Jailed as a protester against war, the author reflects on his 70 years outside prison.
About the Author(s)
Wilmer Young was born into an Iowan Quaker family in 1887 and attended the Scattergood and Westtown Friends schools before studying at Haverford College. Following graduation, he worked in Verdun with the American Friends Service Committee (AFSC). This position started as an alternative to fighting in World War I, and ended with Wilmer and his wife Mildred Binns Young coordinating AFSC feeding efforts in Poland years after the war’s end. Upon his return to the United States, Wilmer worked as a math teacher and the dean of boys at Westtown School. This work proved a brief hiatus from the social justice work that defined his life. He and Mildred continued to work with the AFSC, particularly after the Depression swept across the country. During the summer of 1934, he directed the first Quaker work camp held in the United States. Two years later, he started the Delta Cooperative, which sought to improve the lot of tenant farmers in the Mississippi Delta. He pursued this concern for rural southerners until 1955, before he came to Pendle Hill.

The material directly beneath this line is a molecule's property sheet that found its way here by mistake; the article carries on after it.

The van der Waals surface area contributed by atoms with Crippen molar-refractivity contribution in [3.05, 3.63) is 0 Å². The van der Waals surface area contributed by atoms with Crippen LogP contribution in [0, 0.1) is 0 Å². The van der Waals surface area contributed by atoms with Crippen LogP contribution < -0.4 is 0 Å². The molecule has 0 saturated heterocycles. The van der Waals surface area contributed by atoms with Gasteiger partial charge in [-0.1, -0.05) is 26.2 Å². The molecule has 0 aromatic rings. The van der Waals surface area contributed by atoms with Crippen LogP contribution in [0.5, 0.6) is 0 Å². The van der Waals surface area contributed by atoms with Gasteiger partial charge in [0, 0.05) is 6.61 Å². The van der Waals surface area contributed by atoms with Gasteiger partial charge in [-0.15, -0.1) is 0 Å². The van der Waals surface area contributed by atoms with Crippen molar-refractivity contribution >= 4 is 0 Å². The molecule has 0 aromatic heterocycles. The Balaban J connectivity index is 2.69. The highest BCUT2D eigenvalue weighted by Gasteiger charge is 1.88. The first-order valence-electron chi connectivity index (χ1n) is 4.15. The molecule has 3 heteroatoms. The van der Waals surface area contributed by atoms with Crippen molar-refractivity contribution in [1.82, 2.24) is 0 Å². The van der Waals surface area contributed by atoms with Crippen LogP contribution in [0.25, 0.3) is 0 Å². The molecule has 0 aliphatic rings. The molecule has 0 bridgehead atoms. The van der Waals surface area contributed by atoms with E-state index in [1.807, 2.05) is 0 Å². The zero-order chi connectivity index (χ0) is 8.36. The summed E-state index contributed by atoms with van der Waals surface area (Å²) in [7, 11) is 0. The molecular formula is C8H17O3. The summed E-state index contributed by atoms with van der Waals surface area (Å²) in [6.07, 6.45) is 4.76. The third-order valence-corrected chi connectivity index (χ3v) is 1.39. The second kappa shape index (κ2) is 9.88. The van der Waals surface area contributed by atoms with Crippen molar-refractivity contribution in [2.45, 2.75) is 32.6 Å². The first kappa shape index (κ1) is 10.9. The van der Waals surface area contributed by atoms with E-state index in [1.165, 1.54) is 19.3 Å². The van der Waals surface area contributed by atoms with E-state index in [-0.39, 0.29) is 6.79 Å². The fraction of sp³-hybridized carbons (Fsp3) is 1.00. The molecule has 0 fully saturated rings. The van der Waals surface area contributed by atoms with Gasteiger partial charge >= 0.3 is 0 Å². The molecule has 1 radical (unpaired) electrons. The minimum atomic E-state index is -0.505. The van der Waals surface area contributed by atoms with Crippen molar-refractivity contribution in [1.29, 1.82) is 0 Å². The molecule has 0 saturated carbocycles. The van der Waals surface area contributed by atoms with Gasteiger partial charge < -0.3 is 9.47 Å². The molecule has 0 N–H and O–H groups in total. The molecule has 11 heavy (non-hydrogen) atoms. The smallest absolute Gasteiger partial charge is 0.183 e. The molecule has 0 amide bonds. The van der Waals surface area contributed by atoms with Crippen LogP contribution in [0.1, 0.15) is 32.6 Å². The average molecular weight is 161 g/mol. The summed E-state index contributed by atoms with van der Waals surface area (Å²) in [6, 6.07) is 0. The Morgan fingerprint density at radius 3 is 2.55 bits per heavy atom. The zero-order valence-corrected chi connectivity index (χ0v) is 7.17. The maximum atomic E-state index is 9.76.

At Pendle Hill Wilmer became a peace activist and spent the next twenty-five years protesting nuclear proliferation, chemical weapons and the Vietnam War. Visible Witness describes a protest in Omaha, Nebraska where Wilmer engaged in civil disobedience for the first time. He worked with the Committee for Non-Violent Action, the Peace Action Center, A Quaker Action Group and the Peace & Social Order Committees of the Philadelphia Yearly Meeting. At the age of 80, he retired from active confrontation, but continued to work on Quaker concerns. He served on AFSC committees until close to the end of this life. He was active with the Monthly Meeting of Friends of Philadelphia and accepted reappointment to its Social Concerns Committee at age 93. He died at age 95, in 1983.
Pendle Hill Pamphlet #118